Israel Criticized For Leaving Pregnant Surrogates In Nepal
RENEE MONTAGNE, HOST:
One of the more unexpected rescues from the Nepal earthquake is the evacuation of 26 newborn babies to Israel. Parents of these babies are mostly gay men, Israelis. The newborns were carried and delivered by surrogate mothers in Nepal. And Israel's decision to airlift the babies but leave the mothers behind has caused some controversy. Debra Kamin is an Israeli journalist in Tel Aviv, reporting this story for Time magazine.
DEBRA KAMIN: The reason behind this whole situation is that surrogacy in Israel is limited only to married heterosexual couples. So either single parents or gay parents and couples who want to have a biological child often use surrogates. And Nepal in the past few years has become one of the most popular destinations for Israelis to go looking for surrogates mainly because of the cost. It's very cheap in Nepal compared to other countries.
MONTAGNE: OK, so these babies arrive in Israel, and immediately questions start arising. Although I wonder what the coverage has been. Did it start out as a joyous moment?
KAMIN: You know, the coverage started before they were able to get here. When the Israeli public and the journalists realized that in addition to the many Israeli tourists and truckers who were in Nepal - because Nepal is a very popular destination for Israelis post-army to go on these long tours where they hike around and they climb Everest, when they also found out there were 26 Israeli babies, obviously this is a huge human interest story here. But of course, there's still many women in Nepal who are still pregnant and the many of them are in the late stages of their pregnancy with more surrogate babies. And it's become a question what to do with the women who are pregnant with babies who haven't been born yet.
MONTAGNE: Also to make this more complicated, India has a role in this. Some of these women are actually Indian who have come to Nepal to give birth. What exactly is that about?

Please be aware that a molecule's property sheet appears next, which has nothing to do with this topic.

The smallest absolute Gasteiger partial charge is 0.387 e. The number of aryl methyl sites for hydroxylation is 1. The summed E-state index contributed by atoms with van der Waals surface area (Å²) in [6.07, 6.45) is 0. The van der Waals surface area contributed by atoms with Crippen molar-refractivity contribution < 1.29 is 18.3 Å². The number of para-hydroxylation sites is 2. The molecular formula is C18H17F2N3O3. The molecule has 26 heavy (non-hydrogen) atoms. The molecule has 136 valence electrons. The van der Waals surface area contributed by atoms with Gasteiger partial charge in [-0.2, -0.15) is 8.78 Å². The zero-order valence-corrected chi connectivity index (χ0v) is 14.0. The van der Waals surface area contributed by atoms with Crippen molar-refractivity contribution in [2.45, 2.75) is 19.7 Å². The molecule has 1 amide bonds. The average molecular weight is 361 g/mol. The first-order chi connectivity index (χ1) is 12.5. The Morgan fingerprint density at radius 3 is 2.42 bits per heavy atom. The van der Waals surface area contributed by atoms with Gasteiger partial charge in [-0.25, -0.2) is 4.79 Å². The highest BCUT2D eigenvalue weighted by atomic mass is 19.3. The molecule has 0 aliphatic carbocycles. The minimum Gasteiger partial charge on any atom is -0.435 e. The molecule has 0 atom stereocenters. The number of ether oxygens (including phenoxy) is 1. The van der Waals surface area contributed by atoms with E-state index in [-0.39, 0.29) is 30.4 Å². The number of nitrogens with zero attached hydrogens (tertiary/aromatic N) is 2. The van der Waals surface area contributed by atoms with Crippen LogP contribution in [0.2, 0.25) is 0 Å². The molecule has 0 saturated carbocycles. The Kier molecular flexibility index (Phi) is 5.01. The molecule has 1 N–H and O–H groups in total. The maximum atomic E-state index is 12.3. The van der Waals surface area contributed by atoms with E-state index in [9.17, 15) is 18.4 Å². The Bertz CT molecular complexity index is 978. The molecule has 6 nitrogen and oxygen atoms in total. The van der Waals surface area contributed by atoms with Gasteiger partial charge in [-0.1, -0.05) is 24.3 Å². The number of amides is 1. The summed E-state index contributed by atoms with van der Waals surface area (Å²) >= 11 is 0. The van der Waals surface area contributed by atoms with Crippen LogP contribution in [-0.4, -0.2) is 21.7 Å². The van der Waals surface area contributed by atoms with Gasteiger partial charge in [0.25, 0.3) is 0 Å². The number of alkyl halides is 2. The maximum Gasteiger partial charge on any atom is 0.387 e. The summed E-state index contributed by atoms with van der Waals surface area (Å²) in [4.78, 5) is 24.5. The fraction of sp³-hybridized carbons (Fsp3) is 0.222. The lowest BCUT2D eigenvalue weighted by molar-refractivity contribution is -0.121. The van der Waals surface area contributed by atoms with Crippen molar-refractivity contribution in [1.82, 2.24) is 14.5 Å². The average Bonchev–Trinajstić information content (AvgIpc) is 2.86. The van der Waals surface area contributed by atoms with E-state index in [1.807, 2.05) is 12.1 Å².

KAMIN: Actually, the majority of the women are Indian. The reason is that for many years, India was the primary site for Israeli surrogacy, not Nepal. India generally has a high standard of health care but low prices, which made it very attractive for Israel. It's also a very strong ally of Israel. But at the end of 2012 and the beginning of 2013, India also changed their law and they restricted surrogacy in their country to only married couples. When the law changed, a lot of Israeli couples were midway through the surrogacy process, so the Indian women who were carrying children for them actually just went into Nepal. Indian women do not need any special papers to cross to Nepal, and they gave birth there.
MONTAGNE: What is the thinking now then, in the face of this on the part of the government, both for the surrogate mothers of babies already born and also the hundred or so women who are still carrying babies fathered by Israelis?
KAMIN: Like all good stories in Israel, it is a very fierce debate with very passionate views on both sides. A lot of people in the government are saying they should get these women out. And the attorney general and the interior minister made statements that they are doing what they can to move the bureaucratic process forward, to get travel papers to move these women. But whether they actually will or whether they mean that or it's just lip service, that's not clear at this moment.
MONTAGNE: You know, what impact might this possibly have on this whole system whereby would-be single parents or gay parents would go to Nepal to have surrogates deliver their children there?
KAMIN: It actually may have a major impact because another side effect of this situation has - it's kick-started another debate in Israel about the law for surrogacy. Why is it that only heterosexual married couples are allowed to employ surrogates? Surrogacy, like many things in Israel, including marriage and funeral rites, is controlled by the rabbinical courts. So even though Israel is a democracy, the Jewish rabbinical courts control parts of the life process. And a lot of people are saying because of this situation, because this law and people are excluded, it's forced couples to look elsewhere and created a system that's not entirely ethical. Is it really right that we have people going across the world to women who are impoverished and paying them to carry their children? So there is a debate now that's starting about possibly changing the law as a result of this crisis to prevent something like this happening again.
MONTAGNE: Thank you very much.
KAMIN: My pleasure. Thank you.
MONTAGNE: That's Debra Kamin speaking to us from Tel Aviv, where she's been reporting this story for Time.
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